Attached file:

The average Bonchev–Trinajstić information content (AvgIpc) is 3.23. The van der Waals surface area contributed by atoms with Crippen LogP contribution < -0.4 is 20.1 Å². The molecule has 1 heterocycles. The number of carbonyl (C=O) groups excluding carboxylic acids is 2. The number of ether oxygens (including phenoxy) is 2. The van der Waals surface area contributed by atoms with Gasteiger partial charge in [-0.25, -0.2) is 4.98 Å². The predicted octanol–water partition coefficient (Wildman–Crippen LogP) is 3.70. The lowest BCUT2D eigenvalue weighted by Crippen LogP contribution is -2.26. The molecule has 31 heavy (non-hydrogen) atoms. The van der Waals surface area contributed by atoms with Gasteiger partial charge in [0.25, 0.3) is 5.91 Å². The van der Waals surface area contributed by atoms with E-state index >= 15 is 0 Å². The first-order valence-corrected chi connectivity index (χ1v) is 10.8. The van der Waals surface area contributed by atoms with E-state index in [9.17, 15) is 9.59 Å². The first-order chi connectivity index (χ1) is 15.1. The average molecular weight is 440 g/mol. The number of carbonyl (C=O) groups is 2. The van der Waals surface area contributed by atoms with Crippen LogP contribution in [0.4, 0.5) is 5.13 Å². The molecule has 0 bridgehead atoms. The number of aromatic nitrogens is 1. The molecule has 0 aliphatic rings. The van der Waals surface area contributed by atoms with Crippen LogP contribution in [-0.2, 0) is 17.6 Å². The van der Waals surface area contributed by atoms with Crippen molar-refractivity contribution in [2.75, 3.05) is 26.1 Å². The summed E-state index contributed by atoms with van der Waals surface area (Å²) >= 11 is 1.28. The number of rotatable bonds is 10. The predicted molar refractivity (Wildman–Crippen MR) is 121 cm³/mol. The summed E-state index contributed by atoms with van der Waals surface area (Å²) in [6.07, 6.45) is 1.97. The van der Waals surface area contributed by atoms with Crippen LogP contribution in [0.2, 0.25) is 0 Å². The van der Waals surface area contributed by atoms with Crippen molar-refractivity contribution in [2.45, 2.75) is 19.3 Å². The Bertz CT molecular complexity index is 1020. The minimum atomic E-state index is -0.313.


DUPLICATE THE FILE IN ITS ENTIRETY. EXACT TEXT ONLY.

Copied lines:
The average Bonchev–Trinajstić information content (AvgIpc) is 3.23. The van der Waals surface area contributed by atoms with Crippen LogP contribution < -0.4 is 20.1 Å². The molecule has 1 heterocycles. The number of carbonyl (C=O) groups excluding carboxylic acids is 2. The number of ether oxygens (including phenoxy) is 2. The van der Waals surface area contributed by atoms with Gasteiger partial charge in [-0.25, -0.2) is 4.98 Å². The predicted octanol–water partition coefficient (Wildman–Crippen LogP) is 3.70. The lowest BCUT2D eigenvalue weighted by Crippen LogP contribution is -2.26. The molecule has 31 heavy (non-hydrogen) atoms. The van der Waals surface area contributed by atoms with Gasteiger partial charge in [0.25, 0.3) is 5.91 Å². The van der Waals surface area contributed by atoms with E-state index >= 15 is 0 Å². The first-order valence-corrected chi connectivity index (χ1v) is 10.8. The van der Waals surface area contributed by atoms with E-state index in [9.17, 15) is 9.59 Å². The first-order chi connectivity index (χ1) is 15.1. The average molecular weight is 440 g/mol. The number of carbonyl (C=O) groups is 2. The van der Waals surface area contributed by atoms with Crippen LogP contribution in [0.4, 0.5) is 5.13 Å². The molecule has 0 bridgehead atoms. The number of aromatic nitrogens is 1. The molecule has 0 aliphatic rings. The van der Waals surface area contributed by atoms with Crippen LogP contribution in [-0.2, 0) is 17.6 Å². The van der Waals surface area contributed by atoms with Crippen molar-refractivity contribution in [2.75, 3.05) is 26.1 Å². The summed E-state index contributed by atoms with van der Waals surface area (Å²) >= 11 is 1.28. The number of rotatable bonds is 10. The predicted molar refractivity (Wildman–Crippen MR) is 121 cm³/mol. The summed E-state index contributed by atoms with van der Waals surface area (Å²) in [6.07, 6.45) is 1.97. The van der Waals surface area contributed by atoms with Crippen LogP contribution in [0.2, 0.25) is 0 Å². The van der Waals surface area contributed by atoms with Crippen molar-refractivity contribution in [2.45, 2.75) is 19.3 Å². The Bertz CT molecular complexity index is 1020. The minimum atomic E-state index is -0.313.